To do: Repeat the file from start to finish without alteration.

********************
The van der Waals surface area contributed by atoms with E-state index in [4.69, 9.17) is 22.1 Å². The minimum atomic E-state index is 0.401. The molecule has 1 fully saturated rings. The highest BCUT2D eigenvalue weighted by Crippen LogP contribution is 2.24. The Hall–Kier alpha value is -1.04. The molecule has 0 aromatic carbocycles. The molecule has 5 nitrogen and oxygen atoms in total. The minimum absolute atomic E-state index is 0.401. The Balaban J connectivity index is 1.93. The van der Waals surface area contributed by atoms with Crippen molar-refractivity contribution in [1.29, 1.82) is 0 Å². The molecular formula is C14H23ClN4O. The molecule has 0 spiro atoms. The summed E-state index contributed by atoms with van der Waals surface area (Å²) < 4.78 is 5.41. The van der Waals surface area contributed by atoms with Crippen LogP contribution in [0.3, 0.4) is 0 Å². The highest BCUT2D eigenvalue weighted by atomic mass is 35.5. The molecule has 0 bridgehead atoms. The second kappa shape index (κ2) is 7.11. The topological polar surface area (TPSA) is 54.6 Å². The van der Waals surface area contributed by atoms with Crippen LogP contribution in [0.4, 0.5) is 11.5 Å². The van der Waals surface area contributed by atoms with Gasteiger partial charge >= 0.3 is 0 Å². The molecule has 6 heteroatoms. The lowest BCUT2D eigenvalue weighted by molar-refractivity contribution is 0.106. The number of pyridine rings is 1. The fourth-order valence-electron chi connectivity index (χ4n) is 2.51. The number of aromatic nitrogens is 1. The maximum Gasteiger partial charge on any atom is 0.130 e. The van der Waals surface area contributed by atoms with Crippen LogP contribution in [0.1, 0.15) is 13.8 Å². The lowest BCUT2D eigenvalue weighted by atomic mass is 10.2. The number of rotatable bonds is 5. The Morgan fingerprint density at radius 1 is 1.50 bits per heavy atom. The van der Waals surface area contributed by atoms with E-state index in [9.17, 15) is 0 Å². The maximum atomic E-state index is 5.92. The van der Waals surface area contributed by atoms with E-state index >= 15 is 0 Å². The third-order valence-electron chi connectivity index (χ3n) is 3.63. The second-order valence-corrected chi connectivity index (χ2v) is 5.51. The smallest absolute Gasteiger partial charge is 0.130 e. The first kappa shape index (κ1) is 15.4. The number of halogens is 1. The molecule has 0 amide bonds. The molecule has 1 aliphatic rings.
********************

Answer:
The van der Waals surface area contributed by atoms with E-state index in [4.69, 9.17) is 22.1 Å². The minimum atomic E-state index is 0.401. The molecule has 1 fully saturated rings. The highest BCUT2D eigenvalue weighted by Crippen LogP contribution is 2.24. The Hall–Kier alpha value is -1.04. The molecule has 0 aromatic carbocycles. The molecule has 5 nitrogen and oxygen atoms in total. The minimum absolute atomic E-state index is 0.401. The Balaban J connectivity index is 1.93. The van der Waals surface area contributed by atoms with Crippen molar-refractivity contribution in [1.29, 1.82) is 0 Å². The molecular formula is C14H23ClN4O. The molecule has 0 spiro atoms. The summed E-state index contributed by atoms with van der Waals surface area (Å²) < 4.78 is 5.41. The van der Waals surface area contributed by atoms with Crippen LogP contribution in [0.3, 0.4) is 0 Å². The highest BCUT2D eigenvalue weighted by atomic mass is 35.5. The molecule has 0 bridgehead atoms. The second kappa shape index (κ2) is 7.11. The topological polar surface area (TPSA) is 54.6 Å². The van der Waals surface area contributed by atoms with Crippen LogP contribution in [0.4, 0.5) is 11.5 Å². The van der Waals surface area contributed by atoms with Gasteiger partial charge >= 0.3 is 0 Å². The molecule has 6 heteroatoms. The lowest BCUT2D eigenvalue weighted by molar-refractivity contribution is 0.106. The number of pyridine rings is 1. The fourth-order valence-electron chi connectivity index (χ4n) is 2.51. The number of aromatic nitrogens is 1. The maximum Gasteiger partial charge on any atom is 0.130 e. The van der Waals surface area contributed by atoms with Crippen LogP contribution in [0.1, 0.15) is 13.8 Å². The lowest BCUT2D eigenvalue weighted by atomic mass is 10.2. The number of rotatable bonds is 5. The Morgan fingerprint density at radius 1 is 1.50 bits per heavy atom. The van der Waals surface area contributed by atoms with E-state index in [9.17, 15) is 0 Å². The maximum atomic E-state index is 5.92. The van der Waals surface area contributed by atoms with E-state index >= 15 is 0 Å². The third-order valence-electron chi connectivity index (χ3n) is 3.63. The second-order valence-corrected chi connectivity index (χ2v) is 5.51. The smallest absolute Gasteiger partial charge is 0.130 e. The first kappa shape index (κ1) is 15.4. The number of halogens is 1. The molecule has 0 amide bonds. The molecule has 1 aliphatic rings.